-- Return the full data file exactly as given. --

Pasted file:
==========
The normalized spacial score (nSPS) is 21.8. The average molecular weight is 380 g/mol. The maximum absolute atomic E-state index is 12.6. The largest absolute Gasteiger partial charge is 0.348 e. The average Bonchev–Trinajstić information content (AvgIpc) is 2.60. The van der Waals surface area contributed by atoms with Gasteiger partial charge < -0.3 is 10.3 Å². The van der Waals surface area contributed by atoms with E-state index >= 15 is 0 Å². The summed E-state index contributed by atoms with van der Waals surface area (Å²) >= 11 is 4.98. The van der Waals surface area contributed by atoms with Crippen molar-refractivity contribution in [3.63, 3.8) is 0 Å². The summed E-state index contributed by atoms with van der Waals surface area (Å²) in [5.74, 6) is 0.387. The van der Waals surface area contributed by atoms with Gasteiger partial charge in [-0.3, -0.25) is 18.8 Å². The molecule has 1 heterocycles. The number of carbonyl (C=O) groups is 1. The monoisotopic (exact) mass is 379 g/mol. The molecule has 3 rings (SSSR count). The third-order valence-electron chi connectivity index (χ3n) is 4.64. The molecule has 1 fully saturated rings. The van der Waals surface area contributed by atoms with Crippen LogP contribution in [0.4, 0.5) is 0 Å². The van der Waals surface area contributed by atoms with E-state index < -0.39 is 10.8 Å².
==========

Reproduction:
The normalized spacial score (nSPS) is 21.8. The average molecular weight is 380 g/mol. The maximum absolute atomic E-state index is 12.6. The largest absolute Gasteiger partial charge is 0.348 e. The average Bonchev–Trinajstić information content (AvgIpc) is 2.60. The van der Waals surface area contributed by atoms with Gasteiger partial charge < -0.3 is 10.3 Å². The van der Waals surface area contributed by atoms with E-state index >= 15 is 0 Å². The summed E-state index contributed by atoms with van der Waals surface area (Å²) >= 11 is 4.98. The van der Waals surface area contributed by atoms with Crippen molar-refractivity contribution in [3.63, 3.8) is 0 Å². The summed E-state index contributed by atoms with van der Waals surface area (Å²) in [5.74, 6) is 0.387. The van der Waals surface area contributed by atoms with Gasteiger partial charge in [-0.3, -0.25) is 18.8 Å². The molecule has 1 heterocycles. The number of carbonyl (C=O) groups is 1. The monoisotopic (exact) mass is 379 g/mol. The molecule has 3 rings (SSSR count). The third-order valence-electron chi connectivity index (χ3n) is 4.64. The molecule has 1 fully saturated rings. The van der Waals surface area contributed by atoms with Crippen LogP contribution in [0.4, 0.5) is 0 Å². The van der Waals surface area contributed by atoms with E-state index < -0.39 is 10.8 Å².